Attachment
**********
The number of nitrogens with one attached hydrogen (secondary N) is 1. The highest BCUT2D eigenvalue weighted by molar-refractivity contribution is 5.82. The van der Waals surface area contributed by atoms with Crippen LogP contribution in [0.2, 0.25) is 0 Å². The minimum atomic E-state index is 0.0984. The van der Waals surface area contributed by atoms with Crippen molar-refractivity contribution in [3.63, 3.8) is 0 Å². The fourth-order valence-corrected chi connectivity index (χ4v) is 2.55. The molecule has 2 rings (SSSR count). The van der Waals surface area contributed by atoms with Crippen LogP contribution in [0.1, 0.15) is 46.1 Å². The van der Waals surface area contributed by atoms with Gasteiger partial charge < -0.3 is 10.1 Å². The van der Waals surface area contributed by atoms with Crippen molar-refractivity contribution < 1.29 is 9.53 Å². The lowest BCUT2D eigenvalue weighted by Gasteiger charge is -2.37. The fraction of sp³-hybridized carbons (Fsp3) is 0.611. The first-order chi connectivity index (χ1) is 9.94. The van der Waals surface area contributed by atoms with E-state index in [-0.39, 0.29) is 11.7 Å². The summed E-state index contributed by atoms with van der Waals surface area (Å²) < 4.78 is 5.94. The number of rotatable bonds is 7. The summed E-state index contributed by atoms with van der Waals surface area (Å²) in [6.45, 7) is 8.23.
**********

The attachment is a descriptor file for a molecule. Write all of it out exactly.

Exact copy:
The number of nitrogens with one attached hydrogen (secondary N) is 1. The highest BCUT2D eigenvalue weighted by molar-refractivity contribution is 5.82. The van der Waals surface area contributed by atoms with Crippen LogP contribution in [0.2, 0.25) is 0 Å². The minimum atomic E-state index is 0.0984. The van der Waals surface area contributed by atoms with Crippen molar-refractivity contribution in [3.63, 3.8) is 0 Å². The fourth-order valence-corrected chi connectivity index (χ4v) is 2.55. The molecule has 2 rings (SSSR count). The van der Waals surface area contributed by atoms with Crippen LogP contribution in [0.1, 0.15) is 46.1 Å². The van der Waals surface area contributed by atoms with Gasteiger partial charge < -0.3 is 10.1 Å². The van der Waals surface area contributed by atoms with Crippen molar-refractivity contribution < 1.29 is 9.53 Å². The lowest BCUT2D eigenvalue weighted by Gasteiger charge is -2.37. The fraction of sp³-hybridized carbons (Fsp3) is 0.611. The first-order chi connectivity index (χ1) is 9.94. The van der Waals surface area contributed by atoms with E-state index in [-0.39, 0.29) is 11.7 Å². The summed E-state index contributed by atoms with van der Waals surface area (Å²) < 4.78 is 5.94. The number of rotatable bonds is 7. The summed E-state index contributed by atoms with van der Waals surface area (Å²) in [6.45, 7) is 8.23.